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dc.contributor.advisorLeckie, Jacqueline
dc.contributor.advisorFrazer, Ian
dc.contributor.authorHofmann, Daniel Alexander
dc.date.available2011-02-16T21:49:33Z
dc.date.copyright2011
dc.identifier.citationHofmann, D. A. (2011). Virtually tribal/tribally virtual: Shareholders in indigeneity (Thesis, Doctor of Philosophy). University of Otago. Retrieved from http://hdl.handle.net/10523/590en
dc.identifier.urihttp://hdl.handle.net/10523/590
dc.description.abstractIn this thesis I will explore the use of computer-mediated communication (CMC) amongst members of the Ngai Tahu tribe, a Maori tribe located on the South Island of New Zealand with tribal members scattered all over the world. The thesis topic originated out of previous research in which I investigated why the tribal corporate, Te Runanga o Ngai Tahu (TRoNT), had developed a web presence. During the prior research employees of TRoNT made arguments for the use of inner-tribal CMC. This thesis was intended to explore whether or not these arguments were accepted by tribal members. During the course of this research the focus shifted towards a more encompassing view on tribal membership and how the use of CMC influences the understanding of tribal membership. I will argue in this thesis that the use of CMC has not engendered but emphasised existing tensions between many locally active and distant or passive tribal members but at the same time new communication technologies also offer possibilities to overcome these tensions. To make this argument I will show that a part of the tribal membership and the iwi corporate, TRoNT, favour an inclusive membership discourse, focusing on a single entry criterion, ancestry. For this group within the iwi the use of CMC is a possibility to further inner-tribal democracy with distant and passive tribal members being able to participate in inner-tribal debates without being physically present. Other, mostly locally active members argue that ancestry only generates the potential for membership and that actual membership is reliant on physical participation. For this group the use of CMC as a form of participation is of limited value only and further threatens to undermine the status of locally active members by equalising all members. Lastly I will show that despite the resistance against CMC for inner-tribal communication all of my interview partners used CMC to a greater or lesser extent to stay in contact with family members who were temporarily or permanently geographically distant. Family web sites and emails are used for this purpose. This use, I argue, creates a tribal network of partially autonomous family networks. The thesis is based on 52 ethnographic interviews held with tribal members, TRoNT employees, and members of the public closely working with the tribe. The interviews were interpreted through a dual focus on literature concerning tribal segmentation, and the concept of the network society (Castells 2000). The literature on tribal segmentation shows the fluidity of the social structure of Maori society and the influence of colonial ruling with the resulting ossification of the social structure. The literature further shows that forces within Maori society are at play which have aimed for the installation of iwi as the main body of Maori culture and political representation. The concept of the network society in turn offers a widely accepted terminology for processes at work within the Ngai Tahu tribe, but also within other locales, making it clear that the current processes within the Ngai Tahu tribe are not unique.en_NZ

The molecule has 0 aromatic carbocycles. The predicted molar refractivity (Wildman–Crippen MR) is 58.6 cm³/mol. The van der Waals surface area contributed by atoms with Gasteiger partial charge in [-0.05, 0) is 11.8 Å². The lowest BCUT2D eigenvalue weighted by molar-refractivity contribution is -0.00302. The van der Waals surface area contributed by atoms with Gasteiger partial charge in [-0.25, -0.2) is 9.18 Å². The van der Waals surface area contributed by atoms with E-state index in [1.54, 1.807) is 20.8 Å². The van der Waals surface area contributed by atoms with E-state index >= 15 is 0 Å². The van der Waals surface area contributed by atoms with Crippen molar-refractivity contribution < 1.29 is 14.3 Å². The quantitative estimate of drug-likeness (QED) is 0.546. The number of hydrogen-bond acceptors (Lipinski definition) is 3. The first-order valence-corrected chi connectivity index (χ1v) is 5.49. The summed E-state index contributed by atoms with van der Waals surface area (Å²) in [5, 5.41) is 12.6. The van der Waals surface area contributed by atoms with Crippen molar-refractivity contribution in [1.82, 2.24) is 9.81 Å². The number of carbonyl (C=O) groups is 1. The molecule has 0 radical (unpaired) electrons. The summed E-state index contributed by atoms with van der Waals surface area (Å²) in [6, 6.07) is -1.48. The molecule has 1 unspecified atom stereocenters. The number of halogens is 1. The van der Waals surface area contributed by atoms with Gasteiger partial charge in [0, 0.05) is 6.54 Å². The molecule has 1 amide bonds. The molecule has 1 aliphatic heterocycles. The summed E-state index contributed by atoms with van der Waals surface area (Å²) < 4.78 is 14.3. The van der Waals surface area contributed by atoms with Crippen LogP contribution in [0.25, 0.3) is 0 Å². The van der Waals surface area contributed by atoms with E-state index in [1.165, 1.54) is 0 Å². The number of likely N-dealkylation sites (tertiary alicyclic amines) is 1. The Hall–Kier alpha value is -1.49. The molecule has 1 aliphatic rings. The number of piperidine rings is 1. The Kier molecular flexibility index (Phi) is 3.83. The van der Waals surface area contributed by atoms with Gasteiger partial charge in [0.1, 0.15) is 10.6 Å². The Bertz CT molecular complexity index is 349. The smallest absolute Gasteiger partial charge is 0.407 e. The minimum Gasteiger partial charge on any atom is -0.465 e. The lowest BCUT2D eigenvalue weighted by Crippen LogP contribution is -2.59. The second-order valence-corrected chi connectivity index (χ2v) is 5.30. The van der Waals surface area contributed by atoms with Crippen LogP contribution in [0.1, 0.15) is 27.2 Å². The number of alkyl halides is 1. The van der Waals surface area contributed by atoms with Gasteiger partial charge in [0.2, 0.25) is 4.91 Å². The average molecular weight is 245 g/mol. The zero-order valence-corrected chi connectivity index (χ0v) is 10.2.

dc.format.mimetypeapplication/pdf
dc.language.isoenen_NZ
dc.publisherUniversity of Otago
dc.rightsAll items in OUR Archive are provided for private study and research purposes and are protected by copyright with all rights reserved unless otherwise indicated.
dc.rights.urihttp://www.otago.ac.nz/administration/policies/otago003228.html
dc.subjectOnline communicationen_NZ
dc.subjecttribal cohesionen_NZ
dc.subjectNgai Tahuen_NZ
dc.subjectsettlementen_NZ
dc.subjectMaorien_NZ
dc.subjectinclusive membership discourseen_NZ
dc.subjectexclusive membership discourseen_NZ
dc.subjectglobal membershipen_NZ
dc.subjectlocally active membersen_NZ
dc.subjectcomputer-mediated communicationen_NZ
dc.subjectwhakapapaen_NZ
dc.subjectparticipationen_NZ
dc.subjectnetwork societyen_NZ
dc.subjectCastellsen_NZ
dc.subjectspace of flowsen_NZ
dc.subjectgrass-rootingen_NZ
dc.subjectTRoNTen_NZ
dc.subjecttribal tensionen_NZ
dc.subjectactive membershipen_NZ
dc.subjectpotential membershipen_NZ
dc.subjecttribal democracyen_NZ
dc.subjecttribal segementationen_NZ
dc.subjectfamily networksen_NZ
dc.subjectqualitative researchen_NZ
dc.subjectethnographic interviewsen_NZ
dc.titleVirtually tribal/tribally virtual: Shareholders in indigeneityen_NZ
dc.typeThesis
dc.date.updated2011-02-16T21:06:33Z
thesis.degree.disciplineAnthropologyen_NZ
thesis.degree.nameDoctor of Philosophyen_NZ
thesis.degree.grantorUniversity of Otago
thesis.degree.levelDoctoral Theses
otago.openaccessOpen
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